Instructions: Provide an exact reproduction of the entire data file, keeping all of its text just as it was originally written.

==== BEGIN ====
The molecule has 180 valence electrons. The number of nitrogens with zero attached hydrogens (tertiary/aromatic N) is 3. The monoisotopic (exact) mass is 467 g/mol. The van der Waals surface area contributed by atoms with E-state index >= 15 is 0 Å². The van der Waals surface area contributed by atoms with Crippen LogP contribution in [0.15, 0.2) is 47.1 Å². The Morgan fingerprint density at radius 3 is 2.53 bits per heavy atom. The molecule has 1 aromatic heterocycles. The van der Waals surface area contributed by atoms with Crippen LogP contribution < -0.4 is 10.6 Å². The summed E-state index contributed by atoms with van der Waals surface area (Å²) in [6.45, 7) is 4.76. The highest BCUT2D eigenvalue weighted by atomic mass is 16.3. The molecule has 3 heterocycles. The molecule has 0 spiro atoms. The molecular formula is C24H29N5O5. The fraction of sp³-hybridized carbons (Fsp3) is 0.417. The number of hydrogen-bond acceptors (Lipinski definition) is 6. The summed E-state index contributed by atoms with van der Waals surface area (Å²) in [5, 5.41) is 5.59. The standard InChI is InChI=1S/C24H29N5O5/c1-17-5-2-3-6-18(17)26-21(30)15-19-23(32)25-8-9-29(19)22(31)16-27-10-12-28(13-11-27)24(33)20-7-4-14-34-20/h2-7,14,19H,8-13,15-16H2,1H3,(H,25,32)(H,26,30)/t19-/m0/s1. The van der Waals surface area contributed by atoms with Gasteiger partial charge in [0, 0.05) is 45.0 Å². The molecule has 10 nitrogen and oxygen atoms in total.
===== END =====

The molecule has 180 valence electrons. The number of nitrogens with zero attached hydrogens (tertiary/aromatic N) is 3. The monoisotopic (exact) mass is 467 g/mol. The van der Waals surface area contributed by atoms with E-state index >= 15 is 0 Å². The van der Waals surface area contributed by atoms with Crippen LogP contribution in [0.15, 0.2) is 47.1 Å². The Morgan fingerprint density at radius 3 is 2.53 bits per heavy atom. The molecule has 1 aromatic heterocycles. The van der Waals surface area contributed by atoms with Crippen LogP contribution < -0.4 is 10.6 Å². The summed E-state index contributed by atoms with van der Waals surface area (Å²) in [6.45, 7) is 4.76. The highest BCUT2D eigenvalue weighted by atomic mass is 16.3. The molecule has 3 heterocycles. The molecule has 0 spiro atoms. The molecular formula is C24H29N5O5. The fraction of sp³-hybridized carbons (Fsp3) is 0.417. The number of hydrogen-bond acceptors (Lipinski definition) is 6. The summed E-state index contributed by atoms with van der Waals surface area (Å²) in [5, 5.41) is 5.59. The standard InChI is InChI=1S/C24H29N5O5/c1-17-5-2-3-6-18(17)26-21(30)15-19-23(32)25-8-9-29(19)22(31)16-27-10-12-28(13-11-27)24(33)20-7-4-14-34-20/h2-7,14,19H,8-13,15-16H2,1H3,(H,25,32)(H,26,30)/t19-/m0/s1. The van der Waals surface area contributed by atoms with Gasteiger partial charge in [0, 0.05) is 45.0 Å². The molecule has 10 nitrogen and oxygen atoms in total.